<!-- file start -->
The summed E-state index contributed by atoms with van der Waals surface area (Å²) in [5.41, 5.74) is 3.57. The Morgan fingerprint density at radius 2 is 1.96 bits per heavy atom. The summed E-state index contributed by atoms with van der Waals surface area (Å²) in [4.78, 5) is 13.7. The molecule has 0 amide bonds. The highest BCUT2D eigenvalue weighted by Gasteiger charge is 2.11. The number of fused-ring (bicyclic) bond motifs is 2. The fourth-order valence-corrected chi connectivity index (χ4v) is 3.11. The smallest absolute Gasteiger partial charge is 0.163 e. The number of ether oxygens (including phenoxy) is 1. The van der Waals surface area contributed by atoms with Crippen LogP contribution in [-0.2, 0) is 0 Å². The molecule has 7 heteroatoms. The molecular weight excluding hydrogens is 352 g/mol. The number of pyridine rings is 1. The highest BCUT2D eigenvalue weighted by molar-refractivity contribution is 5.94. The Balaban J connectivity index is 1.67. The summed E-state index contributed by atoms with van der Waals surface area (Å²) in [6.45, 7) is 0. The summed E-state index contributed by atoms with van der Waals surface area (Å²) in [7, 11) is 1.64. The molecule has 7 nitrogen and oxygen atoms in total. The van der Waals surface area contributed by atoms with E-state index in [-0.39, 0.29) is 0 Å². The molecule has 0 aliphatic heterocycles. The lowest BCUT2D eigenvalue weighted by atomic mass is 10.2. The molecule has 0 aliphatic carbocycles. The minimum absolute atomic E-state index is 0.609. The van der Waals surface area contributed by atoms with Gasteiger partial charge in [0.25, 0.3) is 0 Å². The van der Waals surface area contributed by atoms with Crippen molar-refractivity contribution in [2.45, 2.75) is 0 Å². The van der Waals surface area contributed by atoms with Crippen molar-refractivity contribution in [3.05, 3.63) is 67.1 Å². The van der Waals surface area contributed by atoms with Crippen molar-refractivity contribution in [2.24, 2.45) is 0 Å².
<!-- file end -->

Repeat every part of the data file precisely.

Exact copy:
The summed E-state index contributed by atoms with van der Waals surface area (Å²) in [5.41, 5.74) is 3.57. The Morgan fingerprint density at radius 2 is 1.96 bits per heavy atom. The summed E-state index contributed by atoms with van der Waals surface area (Å²) in [4.78, 5) is 13.7. The molecule has 0 amide bonds. The highest BCUT2D eigenvalue weighted by Gasteiger charge is 2.11. The number of fused-ring (bicyclic) bond motifs is 2. The fourth-order valence-corrected chi connectivity index (χ4v) is 3.11. The smallest absolute Gasteiger partial charge is 0.163 e. The number of ether oxygens (including phenoxy) is 1. The van der Waals surface area contributed by atoms with Crippen LogP contribution in [-0.2, 0) is 0 Å². The molecule has 7 heteroatoms. The molecular weight excluding hydrogens is 352 g/mol. The number of pyridine rings is 1. The highest BCUT2D eigenvalue weighted by molar-refractivity contribution is 5.94. The Balaban J connectivity index is 1.67. The summed E-state index contributed by atoms with van der Waals surface area (Å²) in [6.45, 7) is 0. The summed E-state index contributed by atoms with van der Waals surface area (Å²) in [7, 11) is 1.64. The molecule has 7 nitrogen and oxygen atoms in total. The van der Waals surface area contributed by atoms with E-state index in [-0.39, 0.29) is 0 Å². The molecule has 0 aliphatic heterocycles. The lowest BCUT2D eigenvalue weighted by atomic mass is 10.2. The molecule has 0 aliphatic carbocycles. The minimum absolute atomic E-state index is 0.609. The van der Waals surface area contributed by atoms with Gasteiger partial charge in [0.25, 0.3) is 0 Å². The van der Waals surface area contributed by atoms with Crippen molar-refractivity contribution in [2.45, 2.75) is 0 Å². The van der Waals surface area contributed by atoms with Crippen molar-refractivity contribution in [3.05, 3.63) is 67.1 Å². The van der Waals surface area contributed by atoms with Crippen molar-refractivity contribution in [2.24, 2.45) is 0 Å².